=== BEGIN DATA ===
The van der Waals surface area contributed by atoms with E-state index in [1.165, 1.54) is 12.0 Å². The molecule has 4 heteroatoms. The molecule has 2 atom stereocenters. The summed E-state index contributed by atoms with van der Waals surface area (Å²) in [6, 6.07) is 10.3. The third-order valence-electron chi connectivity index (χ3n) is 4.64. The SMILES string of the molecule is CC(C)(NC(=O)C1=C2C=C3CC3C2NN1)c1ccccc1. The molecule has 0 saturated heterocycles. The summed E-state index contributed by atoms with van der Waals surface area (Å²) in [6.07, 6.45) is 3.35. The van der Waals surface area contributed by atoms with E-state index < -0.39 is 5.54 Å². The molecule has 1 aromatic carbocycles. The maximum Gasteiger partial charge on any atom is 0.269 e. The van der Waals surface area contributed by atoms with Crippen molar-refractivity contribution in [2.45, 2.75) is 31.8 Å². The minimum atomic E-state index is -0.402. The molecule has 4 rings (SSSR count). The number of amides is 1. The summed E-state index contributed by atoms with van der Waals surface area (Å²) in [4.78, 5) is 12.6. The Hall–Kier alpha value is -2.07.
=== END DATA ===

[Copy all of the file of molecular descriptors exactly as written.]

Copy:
The van der Waals surface area contributed by atoms with E-state index in [1.165, 1.54) is 12.0 Å². The molecule has 4 heteroatoms. The molecule has 2 atom stereocenters. The summed E-state index contributed by atoms with van der Waals surface area (Å²) in [6, 6.07) is 10.3. The third-order valence-electron chi connectivity index (χ3n) is 4.64. The SMILES string of the molecule is CC(C)(NC(=O)C1=C2C=C3CC3C2NN1)c1ccccc1. The molecule has 0 saturated heterocycles. The summed E-state index contributed by atoms with van der Waals surface area (Å²) in [6.07, 6.45) is 3.35. The van der Waals surface area contributed by atoms with E-state index < -0.39 is 5.54 Å². The molecule has 1 aromatic carbocycles. The maximum Gasteiger partial charge on any atom is 0.269 e. The van der Waals surface area contributed by atoms with Crippen molar-refractivity contribution in [2.45, 2.75) is 31.8 Å². The minimum atomic E-state index is -0.402. The molecule has 4 rings (SSSR count). The number of amides is 1. The summed E-state index contributed by atoms with van der Waals surface area (Å²) in [4.78, 5) is 12.6. The Hall–Kier alpha value is -2.07.